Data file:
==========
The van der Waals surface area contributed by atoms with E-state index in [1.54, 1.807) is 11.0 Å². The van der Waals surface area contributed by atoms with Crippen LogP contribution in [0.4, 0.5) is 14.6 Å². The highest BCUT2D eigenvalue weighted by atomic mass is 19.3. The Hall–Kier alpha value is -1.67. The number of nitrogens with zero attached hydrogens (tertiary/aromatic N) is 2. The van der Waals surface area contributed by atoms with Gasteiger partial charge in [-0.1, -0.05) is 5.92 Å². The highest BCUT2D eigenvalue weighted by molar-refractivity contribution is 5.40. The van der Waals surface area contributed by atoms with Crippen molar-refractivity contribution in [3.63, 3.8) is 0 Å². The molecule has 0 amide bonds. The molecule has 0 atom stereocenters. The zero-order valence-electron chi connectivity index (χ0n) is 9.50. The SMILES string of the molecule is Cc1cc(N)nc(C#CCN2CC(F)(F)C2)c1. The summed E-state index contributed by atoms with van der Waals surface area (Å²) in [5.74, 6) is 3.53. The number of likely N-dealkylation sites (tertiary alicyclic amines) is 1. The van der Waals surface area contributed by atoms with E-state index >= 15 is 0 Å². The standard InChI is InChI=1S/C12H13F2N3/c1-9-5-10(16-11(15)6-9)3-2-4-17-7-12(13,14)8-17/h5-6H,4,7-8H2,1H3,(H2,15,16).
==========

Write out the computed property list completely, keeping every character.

The van der Waals surface area contributed by atoms with E-state index in [1.54, 1.807) is 11.0 Å². The van der Waals surface area contributed by atoms with Crippen LogP contribution in [0.4, 0.5) is 14.6 Å². The highest BCUT2D eigenvalue weighted by atomic mass is 19.3. The Hall–Kier alpha value is -1.67. The number of nitrogens with zero attached hydrogens (tertiary/aromatic N) is 2. The van der Waals surface area contributed by atoms with Gasteiger partial charge in [-0.1, -0.05) is 5.92 Å². The highest BCUT2D eigenvalue weighted by molar-refractivity contribution is 5.40. The van der Waals surface area contributed by atoms with Crippen molar-refractivity contribution in [3.63, 3.8) is 0 Å². The molecule has 0 amide bonds. The molecule has 0 atom stereocenters. The zero-order valence-electron chi connectivity index (χ0n) is 9.50. The SMILES string of the molecule is Cc1cc(N)nc(C#CCN2CC(F)(F)C2)c1. The summed E-state index contributed by atoms with van der Waals surface area (Å²) in [5.74, 6) is 3.53. The number of likely N-dealkylation sites (tertiary alicyclic amines) is 1. The van der Waals surface area contributed by atoms with E-state index >= 15 is 0 Å². The standard InChI is InChI=1S/C12H13F2N3/c1-9-5-10(16-11(15)6-9)3-2-4-17-7-12(13,14)8-17/h5-6H,4,7-8H2,1H3,(H2,15,16).